Congress Should Afford the Mentally Ill Healthcare, Not Prison Terms

  1. Overview

For a long time, NAMI and other organizations, as well as individuals, have persisted in calling on the Congress to ensure that mentally ill persons who are convicted by the courts are not incarcerated as typical criminals (Pfeiffer, 2007; Torrey, 2002). The Congress should develop alternatives to the imprisonment of the persons. As well, the Congress should ensure that the persons have access to proper treatment and that there is appropriate coordination between the criminal justice system in place and mental wellbeing (Landsberg, 2002; Scheid & Brown, 2010).

Up to the 19th century, American prisons were often utilized in holding gravely mentally ill persons. Then, the prisons and the system running them were seriously inhumane. Their inhumanity persuaded many advocates in the 19th century to force reforms in how the state cared for those with mental illnesses. The contemporary public psychiatric hospitals were developed in the last century (Pfeiffer, 2007; Torrey, 2002). State governments have been charging the hospitals with offering mentally ill persons professional treatment as well as rehabilitation.

In recent decades, there have been dramatic changes in state penal and psychiatric populations. According to Lamb and Weinberger (1998), nationally, the institutions’ total population peaked in 1955 at 559,000 prisoners. Up to the 1980s, the mental institutions across America held larger populations than the prisons across the country. Presently, the mental institutions across America hold smaller populations than the prisons across the country.

About a third of all the patients in psychiatric hospitals in USA have been referred to them by different courts. Presently, there are more mentally persons in prisons than in hospitals. In 1998, a survey executed by the BJS (Bureau of Justice Statistics) established that, then, 238,800 persons suffering mental illnesses were in prison (Ditton, 1999). That statistic and related ones are possibly higher as many persons may be unwilling to publicize their psychiatric conditions or are ignorant of the conditions.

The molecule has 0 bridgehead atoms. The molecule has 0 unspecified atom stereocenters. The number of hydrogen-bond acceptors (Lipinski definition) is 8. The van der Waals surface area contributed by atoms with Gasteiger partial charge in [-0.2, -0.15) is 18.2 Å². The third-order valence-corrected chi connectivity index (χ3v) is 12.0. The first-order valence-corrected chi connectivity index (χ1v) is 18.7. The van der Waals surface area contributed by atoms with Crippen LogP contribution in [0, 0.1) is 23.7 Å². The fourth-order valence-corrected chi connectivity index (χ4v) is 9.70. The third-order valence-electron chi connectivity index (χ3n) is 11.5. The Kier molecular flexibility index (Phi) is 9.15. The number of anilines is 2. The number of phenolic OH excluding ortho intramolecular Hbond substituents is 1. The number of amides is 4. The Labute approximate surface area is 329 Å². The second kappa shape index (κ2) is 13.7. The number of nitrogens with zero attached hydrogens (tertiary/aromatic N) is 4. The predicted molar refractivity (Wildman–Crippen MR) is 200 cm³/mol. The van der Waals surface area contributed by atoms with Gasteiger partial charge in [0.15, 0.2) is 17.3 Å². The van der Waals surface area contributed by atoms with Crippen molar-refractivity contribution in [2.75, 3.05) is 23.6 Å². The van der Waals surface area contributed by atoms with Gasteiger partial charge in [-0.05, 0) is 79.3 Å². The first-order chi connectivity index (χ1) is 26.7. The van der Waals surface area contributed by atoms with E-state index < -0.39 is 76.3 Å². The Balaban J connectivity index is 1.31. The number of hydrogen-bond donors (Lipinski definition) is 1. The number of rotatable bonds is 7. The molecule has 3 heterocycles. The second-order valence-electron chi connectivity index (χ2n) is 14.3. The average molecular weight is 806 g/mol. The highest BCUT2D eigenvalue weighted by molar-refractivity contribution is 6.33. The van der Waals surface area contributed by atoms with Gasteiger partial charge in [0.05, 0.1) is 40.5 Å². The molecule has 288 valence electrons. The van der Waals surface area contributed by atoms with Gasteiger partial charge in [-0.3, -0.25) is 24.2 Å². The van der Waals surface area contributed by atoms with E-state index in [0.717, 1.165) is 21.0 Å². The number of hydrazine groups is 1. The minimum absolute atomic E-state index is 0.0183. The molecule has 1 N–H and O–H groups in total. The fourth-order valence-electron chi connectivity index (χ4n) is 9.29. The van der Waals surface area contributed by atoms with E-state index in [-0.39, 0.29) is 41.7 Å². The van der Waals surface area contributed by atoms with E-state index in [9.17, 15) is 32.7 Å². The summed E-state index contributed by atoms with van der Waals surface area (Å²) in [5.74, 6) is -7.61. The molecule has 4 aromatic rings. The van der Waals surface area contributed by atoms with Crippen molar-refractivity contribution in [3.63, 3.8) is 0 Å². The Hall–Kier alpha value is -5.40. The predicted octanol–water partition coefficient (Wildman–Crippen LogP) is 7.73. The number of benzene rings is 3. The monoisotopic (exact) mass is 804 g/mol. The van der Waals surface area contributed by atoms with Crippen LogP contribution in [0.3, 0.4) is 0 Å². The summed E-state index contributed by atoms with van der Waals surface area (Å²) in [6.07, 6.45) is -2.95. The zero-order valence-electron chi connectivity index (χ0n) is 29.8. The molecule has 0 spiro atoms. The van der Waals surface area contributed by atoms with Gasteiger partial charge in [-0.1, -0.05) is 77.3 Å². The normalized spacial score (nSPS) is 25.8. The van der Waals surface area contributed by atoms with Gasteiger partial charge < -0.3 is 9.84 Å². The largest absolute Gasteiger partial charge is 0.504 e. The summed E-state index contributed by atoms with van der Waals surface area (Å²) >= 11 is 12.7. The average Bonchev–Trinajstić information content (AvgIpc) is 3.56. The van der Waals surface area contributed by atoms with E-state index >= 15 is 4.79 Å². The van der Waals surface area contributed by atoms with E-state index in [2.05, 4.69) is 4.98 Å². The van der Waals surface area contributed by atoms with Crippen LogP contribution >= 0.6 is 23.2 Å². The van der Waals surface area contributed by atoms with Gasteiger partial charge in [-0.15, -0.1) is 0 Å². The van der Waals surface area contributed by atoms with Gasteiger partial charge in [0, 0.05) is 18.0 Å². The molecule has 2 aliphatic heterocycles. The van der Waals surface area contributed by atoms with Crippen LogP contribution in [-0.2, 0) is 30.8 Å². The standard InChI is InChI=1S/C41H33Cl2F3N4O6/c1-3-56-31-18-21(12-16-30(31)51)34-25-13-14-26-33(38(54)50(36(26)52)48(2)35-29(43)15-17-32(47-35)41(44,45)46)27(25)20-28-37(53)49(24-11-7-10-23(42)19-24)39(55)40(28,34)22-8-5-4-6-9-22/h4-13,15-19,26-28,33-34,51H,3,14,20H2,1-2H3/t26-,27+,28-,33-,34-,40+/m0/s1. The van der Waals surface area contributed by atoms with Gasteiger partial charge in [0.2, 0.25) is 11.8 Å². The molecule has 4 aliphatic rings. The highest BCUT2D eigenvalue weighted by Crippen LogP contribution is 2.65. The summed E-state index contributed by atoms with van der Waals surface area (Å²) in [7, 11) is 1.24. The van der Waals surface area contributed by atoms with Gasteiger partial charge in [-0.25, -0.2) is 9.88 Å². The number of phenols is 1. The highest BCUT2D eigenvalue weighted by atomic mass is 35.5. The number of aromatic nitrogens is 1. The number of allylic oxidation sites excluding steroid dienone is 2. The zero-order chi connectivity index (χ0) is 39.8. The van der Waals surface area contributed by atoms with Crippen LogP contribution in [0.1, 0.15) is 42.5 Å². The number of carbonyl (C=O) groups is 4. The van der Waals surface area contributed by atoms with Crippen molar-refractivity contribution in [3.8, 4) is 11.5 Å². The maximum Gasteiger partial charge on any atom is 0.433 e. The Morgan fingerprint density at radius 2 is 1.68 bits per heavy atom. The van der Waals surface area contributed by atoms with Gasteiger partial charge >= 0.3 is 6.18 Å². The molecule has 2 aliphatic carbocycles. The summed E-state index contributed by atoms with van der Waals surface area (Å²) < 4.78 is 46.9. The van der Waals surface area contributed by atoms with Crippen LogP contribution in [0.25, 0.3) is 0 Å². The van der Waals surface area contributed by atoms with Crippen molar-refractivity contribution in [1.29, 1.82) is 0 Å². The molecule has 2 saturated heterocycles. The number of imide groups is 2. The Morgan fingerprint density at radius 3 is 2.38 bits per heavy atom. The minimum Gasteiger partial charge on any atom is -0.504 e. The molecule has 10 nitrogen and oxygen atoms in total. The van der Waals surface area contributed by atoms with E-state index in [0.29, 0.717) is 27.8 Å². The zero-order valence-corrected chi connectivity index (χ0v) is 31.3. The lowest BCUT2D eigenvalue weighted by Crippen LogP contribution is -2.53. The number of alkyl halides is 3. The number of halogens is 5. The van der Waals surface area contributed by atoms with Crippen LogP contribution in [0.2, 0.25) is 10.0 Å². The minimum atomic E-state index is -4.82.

1. Why Mental Ill Persons are Going to Jail Rather than to Hospitals

In the 1950s along with 1960s, many states carried out massive programs for deinstitutionalizing patients. Some of the patients had lived with mental illnesses in hospitals for many decades. The development of the programs was motivated by then introduction of various psychotropic medications. As well, the development was motivated by then heightening litigations regarding abuses and poor living conditions within the hospitals. Such programs held marked promise for the reinstating of the patients released from the hospital to neighborhood membership with suitable supports.

Commonly, though, the duty of caring for the patients and the related monetary burden fell on their families. Presently, the institutionalization of a coordinated and comprehensive community mental wellbeing systems, or schemes, still appears remote in many jurisdictions across the country. Certainly, that has contributed considerably to mentally ill persons’ criminalization. Clearly, the country’s mental wellbeing officials and criminal justice regime do not intend to have the persons move from hospitals to prisons in large numbers (Pfeiffer, 2007; Torrey, 2002). Even then, public spending has lagged rather behind in ensuring that the persons do not move from hospitals to prisons in large numbers. The limited spending has seen more and more persons with mental illnesses become captives of prisons without ample chances of getting the requisite treatments. Over the years, the spending has become increasingly limited.

  • Criminalizing Mentally Ill Persons is Very Costly

Across the US, there are more mentally ill persons behind prison walls than in public psychiatric hospitals by almost 100 to 20. Each year, tax payers spend at least $40,000 to afford care to just one mentally ill prisoner and at least $60,000 to afford care to just one inmate with mental illness. That is incomparable to the approximately $20,000 required to care intensively for an individual with the illness within a community setup annually. The yearly cost managing imprisoned populations has kept on rising over time (Landsberg, 2002; Scheid & Brown, 2010). Indeed, it has been rising at a higher rate than the cost borne by the public as regards education.